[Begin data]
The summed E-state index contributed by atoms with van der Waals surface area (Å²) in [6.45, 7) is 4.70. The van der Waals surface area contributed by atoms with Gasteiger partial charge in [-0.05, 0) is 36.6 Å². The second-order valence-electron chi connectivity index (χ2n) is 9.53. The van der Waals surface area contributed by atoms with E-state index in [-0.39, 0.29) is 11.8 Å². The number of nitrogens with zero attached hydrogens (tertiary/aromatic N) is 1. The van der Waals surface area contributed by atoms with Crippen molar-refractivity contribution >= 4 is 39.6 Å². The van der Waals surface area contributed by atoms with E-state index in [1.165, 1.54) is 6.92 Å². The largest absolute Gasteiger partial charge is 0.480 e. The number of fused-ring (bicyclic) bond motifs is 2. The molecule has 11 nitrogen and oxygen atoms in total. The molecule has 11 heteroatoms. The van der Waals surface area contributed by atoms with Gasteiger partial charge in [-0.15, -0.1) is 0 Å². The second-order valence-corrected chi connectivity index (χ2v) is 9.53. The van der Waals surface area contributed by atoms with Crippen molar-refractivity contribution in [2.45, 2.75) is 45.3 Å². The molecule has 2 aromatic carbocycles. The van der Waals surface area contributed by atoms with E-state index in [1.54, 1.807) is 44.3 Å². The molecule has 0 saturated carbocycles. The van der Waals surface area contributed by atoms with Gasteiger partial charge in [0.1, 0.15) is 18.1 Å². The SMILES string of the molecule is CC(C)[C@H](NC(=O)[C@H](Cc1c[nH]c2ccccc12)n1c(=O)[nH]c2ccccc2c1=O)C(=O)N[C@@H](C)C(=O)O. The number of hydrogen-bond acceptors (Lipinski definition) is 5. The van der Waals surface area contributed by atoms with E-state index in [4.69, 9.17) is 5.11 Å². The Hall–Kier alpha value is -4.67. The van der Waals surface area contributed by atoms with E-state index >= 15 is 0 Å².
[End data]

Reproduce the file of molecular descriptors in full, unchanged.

The summed E-state index contributed by atoms with van der Waals surface area (Å²) in [6.45, 7) is 4.70. The van der Waals surface area contributed by atoms with Gasteiger partial charge in [-0.05, 0) is 36.6 Å². The second-order valence-electron chi connectivity index (χ2n) is 9.53. The van der Waals surface area contributed by atoms with E-state index in [-0.39, 0.29) is 11.8 Å². The number of nitrogens with zero attached hydrogens (tertiary/aromatic N) is 1. The van der Waals surface area contributed by atoms with Crippen molar-refractivity contribution >= 4 is 39.6 Å². The van der Waals surface area contributed by atoms with E-state index in [1.165, 1.54) is 6.92 Å². The largest absolute Gasteiger partial charge is 0.480 e. The number of fused-ring (bicyclic) bond motifs is 2. The molecule has 11 nitrogen and oxygen atoms in total. The molecule has 11 heteroatoms. The van der Waals surface area contributed by atoms with Gasteiger partial charge in [-0.15, -0.1) is 0 Å². The second-order valence-corrected chi connectivity index (χ2v) is 9.53. The van der Waals surface area contributed by atoms with Crippen molar-refractivity contribution in [2.45, 2.75) is 45.3 Å². The molecule has 2 aromatic carbocycles. The van der Waals surface area contributed by atoms with E-state index in [1.54, 1.807) is 44.3 Å². The molecule has 0 saturated carbocycles. The van der Waals surface area contributed by atoms with Gasteiger partial charge in [0.1, 0.15) is 18.1 Å². The SMILES string of the molecule is CC(C)[C@H](NC(=O)[C@H](Cc1c[nH]c2ccccc12)n1c(=O)[nH]c2ccccc2c1=O)C(=O)N[C@@H](C)C(=O)O. The number of hydrogen-bond acceptors (Lipinski definition) is 5. The van der Waals surface area contributed by atoms with E-state index in [4.69, 9.17) is 5.11 Å². The Hall–Kier alpha value is -4.67. The van der Waals surface area contributed by atoms with E-state index >= 15 is 0 Å².